Over 30% of ERα breast cancer patients develop relapses and progress to metastatic disease despite treatment with endocrine therapies. The pioneer factor PBX1 translates epigenetic cues and mediates estrogen induced ERα binding. Here we demonstrate that PBX1 plays a central role in regulating the ERα transcriptional response to epidermal growth factor (EGF) signaling. PBX1 regulates a subset of EGF-ERα genes highly expressed in aggressive breast tumours. Retrospective stratification of luminal patients using PBX1 protein levels in primary cancer further demonstrates that elevated PBX1 protein levels correlate with earlier metastatic progression. In agreement, PBX1 protein levels are significantly upregulated during metastatic progression in ERα-positive breast cancer patients. Finally we reveal that PBX1 upregulation in aggressive tumours is partly mediated by genomic amplification of the PBX1 locus. Correspondingly, ERα-positive breast cancer patients carrying PBX1 amplification are characterized by poor survival. Notably, we demonstrate that PBX1 amplification can be identified in tumor derived-circulating free DNA of ERα-positive metastatic patients. Metastatic patients with PBX1 amplification are also characterized by shorter relapse-free survival. Our data identifies PBX1 amplification as a functional hallmark of aggressive ERα-positive breast cancers. Mechanistically, PBX1 amplification impinges on several critical pathways associated with aggressive ERα-positive breast cancer.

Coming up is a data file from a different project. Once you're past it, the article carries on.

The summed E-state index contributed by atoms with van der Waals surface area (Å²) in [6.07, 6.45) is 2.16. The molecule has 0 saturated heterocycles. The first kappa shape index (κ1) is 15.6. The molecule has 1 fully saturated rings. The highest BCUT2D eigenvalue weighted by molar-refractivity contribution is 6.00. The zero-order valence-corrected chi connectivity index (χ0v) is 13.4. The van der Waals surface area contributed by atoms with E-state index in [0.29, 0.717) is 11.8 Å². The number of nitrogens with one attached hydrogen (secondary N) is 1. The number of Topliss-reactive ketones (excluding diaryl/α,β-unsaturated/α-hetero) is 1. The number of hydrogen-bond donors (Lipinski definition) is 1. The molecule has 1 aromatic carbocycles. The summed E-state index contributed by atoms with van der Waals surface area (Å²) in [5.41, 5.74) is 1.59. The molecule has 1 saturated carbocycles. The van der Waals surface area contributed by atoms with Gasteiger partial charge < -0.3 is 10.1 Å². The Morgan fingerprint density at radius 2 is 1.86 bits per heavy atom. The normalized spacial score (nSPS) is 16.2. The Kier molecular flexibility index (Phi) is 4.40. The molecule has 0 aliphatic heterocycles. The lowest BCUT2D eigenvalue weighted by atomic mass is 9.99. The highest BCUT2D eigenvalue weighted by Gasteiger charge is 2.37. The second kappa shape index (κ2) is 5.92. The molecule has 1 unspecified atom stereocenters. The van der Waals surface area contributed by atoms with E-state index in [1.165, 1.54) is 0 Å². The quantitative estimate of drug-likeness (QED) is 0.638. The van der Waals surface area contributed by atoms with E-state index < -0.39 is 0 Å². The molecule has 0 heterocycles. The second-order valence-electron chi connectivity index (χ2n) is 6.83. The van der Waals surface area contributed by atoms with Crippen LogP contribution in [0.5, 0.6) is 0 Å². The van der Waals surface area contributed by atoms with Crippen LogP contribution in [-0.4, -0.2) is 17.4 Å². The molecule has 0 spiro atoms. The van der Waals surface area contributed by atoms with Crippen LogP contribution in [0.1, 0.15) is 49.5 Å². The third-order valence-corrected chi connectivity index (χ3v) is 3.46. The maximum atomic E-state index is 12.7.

Journal article

Faronato M, Nguyen VTM, Patten DK, Lombardo Y, Steel JH, Patel N, Woodley L, Shousha S, Coombes RC, Magnani LMet al., 2015, DMXL2 drives epithelial to mesenchymal transition in hormonal therapy resistant breast cancer through Notch hyper-activation, Oncotarget, Vol: 6, Pages: 22467-22479, ISSN: 1949-2553